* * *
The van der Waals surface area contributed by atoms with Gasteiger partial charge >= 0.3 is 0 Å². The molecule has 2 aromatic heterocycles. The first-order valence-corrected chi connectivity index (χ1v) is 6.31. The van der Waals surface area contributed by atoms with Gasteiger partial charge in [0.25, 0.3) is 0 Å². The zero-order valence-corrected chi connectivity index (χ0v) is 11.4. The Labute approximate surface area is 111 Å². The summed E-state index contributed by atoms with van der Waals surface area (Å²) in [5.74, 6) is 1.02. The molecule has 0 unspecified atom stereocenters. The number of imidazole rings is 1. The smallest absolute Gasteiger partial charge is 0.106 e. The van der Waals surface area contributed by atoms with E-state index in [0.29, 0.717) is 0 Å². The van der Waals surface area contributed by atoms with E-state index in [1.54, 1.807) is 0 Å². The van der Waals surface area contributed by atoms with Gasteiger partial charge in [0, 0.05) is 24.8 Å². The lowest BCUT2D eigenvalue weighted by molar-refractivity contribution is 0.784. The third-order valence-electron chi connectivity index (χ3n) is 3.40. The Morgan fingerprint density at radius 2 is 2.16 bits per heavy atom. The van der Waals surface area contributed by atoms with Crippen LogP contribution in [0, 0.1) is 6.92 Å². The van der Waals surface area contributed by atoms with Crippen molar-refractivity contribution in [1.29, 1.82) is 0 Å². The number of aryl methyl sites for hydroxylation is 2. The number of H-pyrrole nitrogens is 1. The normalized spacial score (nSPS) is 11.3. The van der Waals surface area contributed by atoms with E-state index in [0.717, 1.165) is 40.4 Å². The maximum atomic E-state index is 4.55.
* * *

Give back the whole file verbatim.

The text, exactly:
The van der Waals surface area contributed by atoms with Gasteiger partial charge >= 0.3 is 0 Å². The molecule has 2 aromatic heterocycles. The first-order valence-corrected chi connectivity index (χ1v) is 6.31. The van der Waals surface area contributed by atoms with Gasteiger partial charge in [0.25, 0.3) is 0 Å². The zero-order valence-corrected chi connectivity index (χ0v) is 11.4. The Labute approximate surface area is 111 Å². The summed E-state index contributed by atoms with van der Waals surface area (Å²) in [5.74, 6) is 1.02. The molecule has 0 unspecified atom stereocenters. The number of imidazole rings is 1. The smallest absolute Gasteiger partial charge is 0.106 e. The van der Waals surface area contributed by atoms with E-state index in [0.29, 0.717) is 0 Å². The van der Waals surface area contributed by atoms with E-state index in [1.54, 1.807) is 0 Å². The van der Waals surface area contributed by atoms with Gasteiger partial charge in [0, 0.05) is 24.8 Å². The lowest BCUT2D eigenvalue weighted by molar-refractivity contribution is 0.784. The third-order valence-electron chi connectivity index (χ3n) is 3.40. The Morgan fingerprint density at radius 2 is 2.16 bits per heavy atom. The van der Waals surface area contributed by atoms with Crippen LogP contribution in [0, 0.1) is 6.92 Å². The van der Waals surface area contributed by atoms with Crippen molar-refractivity contribution in [1.29, 1.82) is 0 Å². The number of aryl methyl sites for hydroxylation is 2. The number of H-pyrrole nitrogens is 1. The normalized spacial score (nSPS) is 11.3. The van der Waals surface area contributed by atoms with E-state index in [0.717, 1.165) is 40.4 Å². The maximum atomic E-state index is 4.55.